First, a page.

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Fresno mayor drops by for votes in statewide contest
Ashley Swearengin running for state controller on Nov. 4 ballot
Ashley Swearengin
Fresno mayor and state controller candidate Ashley Swearengin dropped by the Perkos restaurant in Turlock on Wednesday and handed out campaign cards to Al Rearick (center) and an unidentified farmer. - photo by JEFF BENZIGER/Courier photo

Fresno mayor Ashley Swearengin was far from her own domain Wednesday morning when she dropped in for a breakfast meeting with local farmers at the Turlock Perko's restaurant. Her greet and meet with members of the Stanislaus County Farm Bureau was designed to promote her candidacy for state Controller in this part of the Valley less familiar with her political accomplishments.

Swearengin, 42, is seen as the GOP's best hope for capturing a statewide office in solidly blue California. If elected, she would replace Democrat controller John Chiang who is being termed out after eight years.

Dressed in a red business suit, Swearengin passed out campaign cards and introduced herself to a table of local farmers and explained why she is a better choice over Betty Yee, an Alameda Democrat sitting on the State Board of Equalization who won the June primary.

Al Rearick asked Swearengin if she was a Republican or Democrat, to which she followed up with "Does that matter to you?" The lifelong registered Democrat replied, "Yes." After some laughter, Swearengin noted that she has only served in non-partisan offices "so all I know is to work with everybody and try to bring people together. I want us to grow jobs and I want government to work well."

Swearengin said that she sees the job of controller as "probably the most influential position in state government second only to the governor." She explained that as controller she can use her power to address the "fiscal health of the state" and the California business climate. The mother of two said she would strive to pay down debt, and focus on the future with stable budgets and planning infrastructure needed for long-term economic growth.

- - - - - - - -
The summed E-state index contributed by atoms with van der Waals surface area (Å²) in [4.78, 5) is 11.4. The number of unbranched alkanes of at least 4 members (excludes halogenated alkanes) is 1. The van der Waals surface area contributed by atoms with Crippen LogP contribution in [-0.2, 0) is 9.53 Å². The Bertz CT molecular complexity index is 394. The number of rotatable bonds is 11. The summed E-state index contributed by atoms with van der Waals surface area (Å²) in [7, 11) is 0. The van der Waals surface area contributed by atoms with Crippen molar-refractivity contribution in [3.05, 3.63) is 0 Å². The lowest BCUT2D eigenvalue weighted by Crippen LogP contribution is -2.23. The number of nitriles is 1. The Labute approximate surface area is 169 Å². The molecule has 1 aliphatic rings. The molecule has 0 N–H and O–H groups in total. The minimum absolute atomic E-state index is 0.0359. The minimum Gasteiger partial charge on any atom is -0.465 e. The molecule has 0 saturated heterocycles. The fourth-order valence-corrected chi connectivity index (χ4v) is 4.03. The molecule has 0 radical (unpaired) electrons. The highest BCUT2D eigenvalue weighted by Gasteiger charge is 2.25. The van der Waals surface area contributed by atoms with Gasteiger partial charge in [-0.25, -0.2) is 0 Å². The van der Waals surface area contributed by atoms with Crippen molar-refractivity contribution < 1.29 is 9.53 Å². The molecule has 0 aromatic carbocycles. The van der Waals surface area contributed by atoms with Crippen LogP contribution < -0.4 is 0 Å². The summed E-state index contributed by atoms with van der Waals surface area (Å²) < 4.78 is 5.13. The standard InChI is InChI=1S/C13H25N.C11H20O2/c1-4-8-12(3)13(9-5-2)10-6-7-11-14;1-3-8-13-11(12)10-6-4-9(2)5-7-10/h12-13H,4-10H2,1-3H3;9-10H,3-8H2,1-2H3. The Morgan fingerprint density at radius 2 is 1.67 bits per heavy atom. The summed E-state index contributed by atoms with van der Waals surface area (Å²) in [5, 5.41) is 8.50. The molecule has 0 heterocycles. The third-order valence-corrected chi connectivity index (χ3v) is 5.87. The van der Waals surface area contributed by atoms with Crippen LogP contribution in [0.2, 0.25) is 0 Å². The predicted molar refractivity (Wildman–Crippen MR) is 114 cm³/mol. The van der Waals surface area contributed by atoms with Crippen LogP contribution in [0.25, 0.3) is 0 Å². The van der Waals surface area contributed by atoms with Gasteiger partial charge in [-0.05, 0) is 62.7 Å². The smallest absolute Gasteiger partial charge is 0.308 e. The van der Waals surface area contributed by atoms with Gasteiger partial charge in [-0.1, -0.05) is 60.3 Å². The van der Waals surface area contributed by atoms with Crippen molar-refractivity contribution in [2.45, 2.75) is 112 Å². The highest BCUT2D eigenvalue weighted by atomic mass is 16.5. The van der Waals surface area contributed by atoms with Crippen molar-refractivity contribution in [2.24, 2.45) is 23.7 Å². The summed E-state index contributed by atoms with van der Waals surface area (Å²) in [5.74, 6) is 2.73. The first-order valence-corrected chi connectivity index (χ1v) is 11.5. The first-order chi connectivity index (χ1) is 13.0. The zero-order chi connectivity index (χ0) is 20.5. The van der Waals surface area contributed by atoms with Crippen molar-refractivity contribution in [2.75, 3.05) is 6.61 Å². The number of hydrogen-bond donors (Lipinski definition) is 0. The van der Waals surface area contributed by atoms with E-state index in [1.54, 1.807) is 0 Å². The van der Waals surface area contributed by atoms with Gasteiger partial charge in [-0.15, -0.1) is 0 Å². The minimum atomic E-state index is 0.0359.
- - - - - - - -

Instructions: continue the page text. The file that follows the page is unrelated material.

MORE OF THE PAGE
She advocates an annual economic competitiveness audit that identifies steps California can take to attract and retain businesses and the creation of a one-stop tax portal for small businesses. Swearengin also wants to see an audit committee to oversee the office of controller, sort of a watcher of the watchmen.

Born to a Texas pastor who brought his family to Fresno when she was a teenager, Swearengin has been applauded for helping to turn around economic conditions in Fresno. Swearengin was elected as mayor of Fresno - the state's fifth largest city - in 2007 and re-elected with 75 percent of the vote in 2012. Capitol Weekly named her one of "California's 10 Best Mayors." Republicans credit Swearengin with helping to turn Fresno's economy around.

"It was like bailing water out of a boat and building a new ship all at the same time," she said. "It was crisis management but done while focusing where we wanted to be in the future."

As mayor, Swearengin said she enacted budget cuts, privatized non-essential government services, partnered with private organizations for parks and recreation programs, rewrote a 60-year-old development code and created the Business Friendly Fresno initiative to streamline the business process.

With TV looks and a good record to run on, Swearengin faces an uphill battle as a Valley politician to raise the funds necessary to get her message to the voter-rich Bay Area and Southern California which typically determine who wins statewide races. However, because she is not a social conservative, Swearengin may find an appeal with big city voters and independents.

Political pundits like Allan Hoffenblum believes Swearengin can only win if she "does everything right" and Yee does "something wrong." He cited the GOP 28.4 percent party registration in the state.

"We're getting great feedback from voters, from the donor community, from the media and feel very good about our prospects," said Swearengin. "I think this office is overlooked and it's been a long time since the public and the spotlight has been shown on what's going on in this office and I think the office can do a lot more for this state to really drive fiscal health as well as job growth in our state. I just don't think the office has been used in that fashion for quite some time. But if you consider, it's the CFO of the state."

Ceres resident Chad Condit, an Independent, said he is supporting Swearengin - calling her the underdog - because she represents the Valley and would give it long overdue attention.. The son of the former congressman and a former congressional candidate said he became acquainted with Swearengin when he was working with Gov. Gray Davis' office.